Lots of information, no solutions. This is the summary from Thursday night's symposium about medical marijuana dispensaries in Josephine County.

Held at the Anne Basker Auditorium, the event featured a nine-member panel that shared information and asked questions of each other, while County Commissioner Simon Hare moderated.

Meanwhile, a fluid audience that peaked at about 60 people sat and listened.

A major quandary for local governments is the conflict between federal law, which criminalizes marijuana, and Oregon law, which not only issues medical marijuana cards to qualified patients but now (since earlier this month) allows medical marijuana dispensaries.

Panelist Paul Schmidt, a former agent with the Drug Enforcement Administration who now consults with businesses that sell or dispense medical marijuana, shed some light on the subject.

"Federal agencies were never established to target individuals," Schmidt said. He pointed to Colorado, for example, with its proliferation of medical marijuana and recreational marijuana use.

"Everything that's happening in Colorado is unlawful" according to the federal government, but the feds have not interceded, he said.

In Schmidt's opinion, the federal government is sitting back and letting states work things out. Washington state has also legalized the recreational use of marijuana.

Nonetheless, Josephine County Legal Counsel Steve Rich emphasized that federal laws indeed ban marijuana, making it difficult for local governments to decide what to do.

Rich also pointed out that Josephine County has a home rule charter form of government, which gives the county broad authority set its own rules. Josephine County residents ought to be able to decide what they want to do, Rich said.

Another controversial aspect of dispensaries is how they will be regulated and monitored.

Rob Bovett, legal counsel for the Association of Oregon Counties, said it's his opinion that Oregon has rolled out the most under-regulated medical marijuana dispensary law in the country.

That perspective was countered in a written statement from Rep, Peter Buckley, D-Ashland, which Hare read aloud during the meeting.

Buckley, who could not attend the meeting, stated that Oregon's law provides adequate safeguards that are more stringent than the rules in neighboring California.

Buckley, who co-sponsored Oregon's new dispensary law, also said that what is getting lost in the discussion is the dispensary law is intended to provide safe access for medical marijuana patients and to undercut the black market created by medical marijuana.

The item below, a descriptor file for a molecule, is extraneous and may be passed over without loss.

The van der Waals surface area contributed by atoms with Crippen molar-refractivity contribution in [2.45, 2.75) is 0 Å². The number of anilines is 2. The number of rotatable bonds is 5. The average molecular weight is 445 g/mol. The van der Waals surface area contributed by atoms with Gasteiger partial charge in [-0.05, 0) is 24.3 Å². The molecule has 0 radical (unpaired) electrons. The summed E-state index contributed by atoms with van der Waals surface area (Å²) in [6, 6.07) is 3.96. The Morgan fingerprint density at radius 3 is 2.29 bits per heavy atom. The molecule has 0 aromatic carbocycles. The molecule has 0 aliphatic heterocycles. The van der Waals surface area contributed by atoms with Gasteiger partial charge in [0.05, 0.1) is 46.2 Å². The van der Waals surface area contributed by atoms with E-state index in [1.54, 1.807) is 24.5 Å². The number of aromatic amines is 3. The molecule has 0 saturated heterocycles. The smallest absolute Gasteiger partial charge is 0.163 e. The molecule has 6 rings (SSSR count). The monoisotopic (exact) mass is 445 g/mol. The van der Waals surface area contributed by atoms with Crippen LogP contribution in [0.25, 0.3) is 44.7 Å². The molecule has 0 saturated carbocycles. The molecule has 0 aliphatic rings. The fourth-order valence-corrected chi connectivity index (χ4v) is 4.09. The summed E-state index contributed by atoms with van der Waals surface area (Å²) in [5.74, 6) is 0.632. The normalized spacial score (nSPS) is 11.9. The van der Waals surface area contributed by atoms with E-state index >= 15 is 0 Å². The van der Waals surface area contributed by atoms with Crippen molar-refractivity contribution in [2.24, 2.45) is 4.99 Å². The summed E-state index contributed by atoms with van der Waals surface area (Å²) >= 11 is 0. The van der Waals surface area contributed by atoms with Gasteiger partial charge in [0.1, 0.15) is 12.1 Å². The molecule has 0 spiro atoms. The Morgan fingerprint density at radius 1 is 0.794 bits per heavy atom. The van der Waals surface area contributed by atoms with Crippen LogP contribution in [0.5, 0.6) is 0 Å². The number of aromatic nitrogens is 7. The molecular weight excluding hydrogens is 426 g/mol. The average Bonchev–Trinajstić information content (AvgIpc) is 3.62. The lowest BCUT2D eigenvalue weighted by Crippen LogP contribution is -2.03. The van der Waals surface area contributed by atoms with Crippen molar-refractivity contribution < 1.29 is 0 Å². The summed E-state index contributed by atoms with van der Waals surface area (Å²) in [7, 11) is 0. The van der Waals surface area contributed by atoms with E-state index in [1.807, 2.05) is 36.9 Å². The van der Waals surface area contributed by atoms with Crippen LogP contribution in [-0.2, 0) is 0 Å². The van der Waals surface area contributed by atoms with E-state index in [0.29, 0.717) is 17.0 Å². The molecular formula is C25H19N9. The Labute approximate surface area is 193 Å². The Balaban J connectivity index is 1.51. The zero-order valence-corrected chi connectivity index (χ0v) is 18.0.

One panelist clearly advocated for allowing local dispensaries.

Susan Rutherford, a mortgage banker, said she has applied for a dispensary permit from the state and has already invested $150,000 in property for a site.

Medical marijuana is not a panacea, but she said it has proven to help patients, including members of her family.

Rutherford said she has hired consultants and toured approved facilities in order to make sure her facility will be professional and comply with all the regulations. She predicted that other facilities will do the same.

"I firmly believe the industry will self-regulate itself. It's too costly not to," she said.

Rutherford said there are plenty of safeguards within the law. She said she wants to move the use of medical marijuana "out of the shadows."

Hare also broached the question of whether marijuana could be the "golden egg" to provide financial relief to cash-strapped Josephine County. Panelist Cherryl Walker, chairwoman of the county commission, pointed out that county government can only recover its costs related to regulating an enterprise.

"We can't make money," Walker said. "We can't go out there and grow marijuana and sell it."

Moreover, she said, the county's charter requires taxes and fees to be approved by voters.

Panelist Daniel Dalegowski, president of the Cave Junction city council, said dispensaries are not allowed in Cave Junction because of federal law. However, he anticipates the council will consider the issue further because of the potential for local jurisdictions to receive revenue.

Grants Pass Mayor Darin Fowler, also a panelist, said that, based on events in Colorado and Washington, any financial "golden egg" benefits related to marijuana seem to be related to recreational use, "which is not here yet."

Other panelists were Rep. Wally Hicks, R-Grants Pass, and Shawn Martinez, coordinator of the county's drug prevention and treatment program. Hicks provided a history of legislative bills about medical marijuana that led to this point and Martinez furnished statistics about local marijuana use.

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